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July 20th, 2008
06:39 pm


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Rockets and Stuff
NARAM, the national model rocket contest is next week. I have been building models today. It is a great excuse to order cool stuff that I have no earthly use for. My latest whimsical expenditure was on a material called Kapton. On a per pound basis it is about the same price as silver. It comes in a 24" wide roll of .003" thick red sheet.

I have been using the stuff to make egglofters. Egglofters are models that launch eggs as high (or as long) as possible and still get the egg back unbroken. Eggs are heavy, weighing in at about 60 grams, so the weight of the model is at a premium. Eggs are not very streamlined, so a shroud to streamline the egg shape is also at a premium. Enter the Kapton. Egglofters tend to be shaped like an ice cream cone. The egg is encapsulated at the ice cream end with the parachute right below inside the cone. The cone is made of a sheet of Kapton curled to shape and held together with double sided tape. The pointy bottom end is cut off just enough to allow an engine tube about 3/4" in diameter to stick out. The fins are glued to the engine tube.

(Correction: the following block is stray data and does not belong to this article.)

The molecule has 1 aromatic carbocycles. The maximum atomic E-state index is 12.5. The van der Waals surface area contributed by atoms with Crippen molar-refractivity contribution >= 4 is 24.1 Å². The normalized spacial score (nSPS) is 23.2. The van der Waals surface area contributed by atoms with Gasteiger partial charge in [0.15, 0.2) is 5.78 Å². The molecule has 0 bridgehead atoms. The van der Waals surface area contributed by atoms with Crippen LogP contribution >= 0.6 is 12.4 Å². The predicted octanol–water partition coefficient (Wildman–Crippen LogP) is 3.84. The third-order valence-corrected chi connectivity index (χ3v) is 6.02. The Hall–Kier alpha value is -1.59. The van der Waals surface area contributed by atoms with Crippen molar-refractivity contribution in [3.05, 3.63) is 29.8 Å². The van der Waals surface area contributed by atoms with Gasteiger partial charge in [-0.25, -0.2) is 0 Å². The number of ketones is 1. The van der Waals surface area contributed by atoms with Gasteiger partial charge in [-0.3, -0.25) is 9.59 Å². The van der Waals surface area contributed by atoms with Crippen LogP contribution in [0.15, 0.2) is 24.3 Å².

The Kapton is considerably lighter than the card stock that is often used for the cone. The difference in mass can make a 100 meter difference in altitude for a model launched with D impulse engines(20 Newton-Seconds).

Current Mood: accomplishedaccomplished

(2 comments | Leave a comment)

[User Picture]
Date:July 21st, 2008 01:55 am (UTC)

I don' b'lieve yu . .

Eggs are not very streamlined

Maybe not in regards to air, but in regards to liquid and oviduct tissue, they are extremely streamlined. They gotta be, in order for us to ever meet them in the first place. Hens have to transport them through such "condensed matter" once every 26 hours, and they keep that up for 3 to 4 years with only occasional breaks
[User Picture]
Date:July 21st, 2008 01:55 am (UTC)

Re: I don' b'lieve yu . .

Yes, I married a poultry science major
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